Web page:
In “Democracy in America,” Alexis de Tocqueville anticipated people being governed by “an immense, tutelary power” determined to take “sole charge of assuring their enjoyment and of watching over their fate.” It would be a power “absolute, attentive to detail, regular, provident and gentle,” aiming for our happiness but wanting “to be the only agent and the sole arbiter of that happiness.” It would, Tocqueville said, provide people security, anticipate their needs, direct their industries and divide their inheritances. It would envelop society in “a network of petty regulations — complicated, minute and uniform.” But softly: “It does not break wills; it softens them, bends them, and directs them” until people resemble “a herd of timid and industrious animals, of which the government is the shepherd.”
Wow. Prophetic? Read more. Not a partisan comment at all, but does any of this sound like what we hear from government circles today? I’m looking for my copy of Democracy in America now.
The preceding is an excerpt from a column by George Will,
And another view/description:
“Every government interference in the economy consists of giving an unearned benefit, extorted by force, to some men at the expense of others.”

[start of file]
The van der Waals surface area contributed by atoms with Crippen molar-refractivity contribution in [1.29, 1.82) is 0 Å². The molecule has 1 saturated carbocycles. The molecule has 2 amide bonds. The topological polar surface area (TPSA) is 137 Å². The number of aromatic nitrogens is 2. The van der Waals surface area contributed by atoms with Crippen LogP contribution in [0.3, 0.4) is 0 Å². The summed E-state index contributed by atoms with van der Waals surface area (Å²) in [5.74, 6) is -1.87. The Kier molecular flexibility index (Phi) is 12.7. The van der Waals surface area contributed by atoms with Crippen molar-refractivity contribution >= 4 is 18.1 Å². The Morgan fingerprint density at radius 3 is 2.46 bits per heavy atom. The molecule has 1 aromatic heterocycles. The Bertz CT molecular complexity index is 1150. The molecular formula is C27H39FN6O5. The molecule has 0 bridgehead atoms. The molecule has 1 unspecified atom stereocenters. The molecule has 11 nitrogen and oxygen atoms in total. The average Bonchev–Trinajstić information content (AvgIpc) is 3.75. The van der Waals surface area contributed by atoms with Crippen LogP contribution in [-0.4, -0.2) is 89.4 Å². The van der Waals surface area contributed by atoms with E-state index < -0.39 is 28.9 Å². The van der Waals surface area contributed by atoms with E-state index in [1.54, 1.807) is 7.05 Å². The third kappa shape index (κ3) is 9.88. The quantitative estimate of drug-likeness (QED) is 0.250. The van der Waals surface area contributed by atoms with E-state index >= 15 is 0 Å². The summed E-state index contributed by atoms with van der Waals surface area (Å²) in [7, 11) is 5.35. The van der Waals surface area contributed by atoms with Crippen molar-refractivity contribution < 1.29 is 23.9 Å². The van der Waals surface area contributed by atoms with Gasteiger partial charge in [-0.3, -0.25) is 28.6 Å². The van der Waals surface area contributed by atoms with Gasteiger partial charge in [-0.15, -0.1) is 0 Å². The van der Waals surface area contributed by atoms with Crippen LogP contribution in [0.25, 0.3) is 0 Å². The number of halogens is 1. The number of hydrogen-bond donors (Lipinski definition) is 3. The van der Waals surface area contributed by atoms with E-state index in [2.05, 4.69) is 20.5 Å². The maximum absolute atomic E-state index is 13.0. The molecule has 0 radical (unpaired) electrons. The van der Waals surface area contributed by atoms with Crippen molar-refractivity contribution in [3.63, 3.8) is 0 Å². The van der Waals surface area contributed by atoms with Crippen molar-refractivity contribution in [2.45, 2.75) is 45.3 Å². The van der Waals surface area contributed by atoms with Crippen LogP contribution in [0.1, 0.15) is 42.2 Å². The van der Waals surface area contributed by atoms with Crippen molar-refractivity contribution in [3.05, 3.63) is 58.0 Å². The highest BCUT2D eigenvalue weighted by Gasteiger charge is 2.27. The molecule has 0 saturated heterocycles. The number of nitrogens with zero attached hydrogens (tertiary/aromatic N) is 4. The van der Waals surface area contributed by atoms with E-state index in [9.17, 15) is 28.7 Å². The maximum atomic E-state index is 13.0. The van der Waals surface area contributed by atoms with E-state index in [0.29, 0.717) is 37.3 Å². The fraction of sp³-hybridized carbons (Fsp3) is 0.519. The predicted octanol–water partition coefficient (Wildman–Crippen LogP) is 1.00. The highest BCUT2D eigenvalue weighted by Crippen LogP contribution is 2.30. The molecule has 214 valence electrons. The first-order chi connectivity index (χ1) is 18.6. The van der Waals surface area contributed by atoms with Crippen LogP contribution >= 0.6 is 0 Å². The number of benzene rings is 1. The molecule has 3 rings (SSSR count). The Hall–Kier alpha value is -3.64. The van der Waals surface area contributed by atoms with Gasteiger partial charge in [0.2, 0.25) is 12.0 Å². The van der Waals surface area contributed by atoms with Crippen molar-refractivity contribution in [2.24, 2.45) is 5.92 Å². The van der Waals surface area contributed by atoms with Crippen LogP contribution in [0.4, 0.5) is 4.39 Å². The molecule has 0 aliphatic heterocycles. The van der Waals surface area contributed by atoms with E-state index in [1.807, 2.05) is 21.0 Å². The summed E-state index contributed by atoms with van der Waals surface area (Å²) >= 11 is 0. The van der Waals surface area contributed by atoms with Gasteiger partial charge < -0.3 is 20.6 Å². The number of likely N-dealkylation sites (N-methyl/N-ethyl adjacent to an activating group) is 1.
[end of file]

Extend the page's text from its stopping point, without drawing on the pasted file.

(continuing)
All of the focus in the national discussion, outside of conservative talk shows, is about the national deficit and debt (a bit of discussion about those terms in another blog entry). The real discussion should be about the loss of liberty. Truly, our freedom is at stake in the current federal government trends, not just our pocket books — our fundamental freedom. That the government would be so attentive to our every need is … ludicrous … and quite dangerous. It would then “be the only agent and the sole arbiter of that happiness.” (Tocqueville as quoted above). Not you, because you have abdicated your personal responsibility and placed it in the hands of others.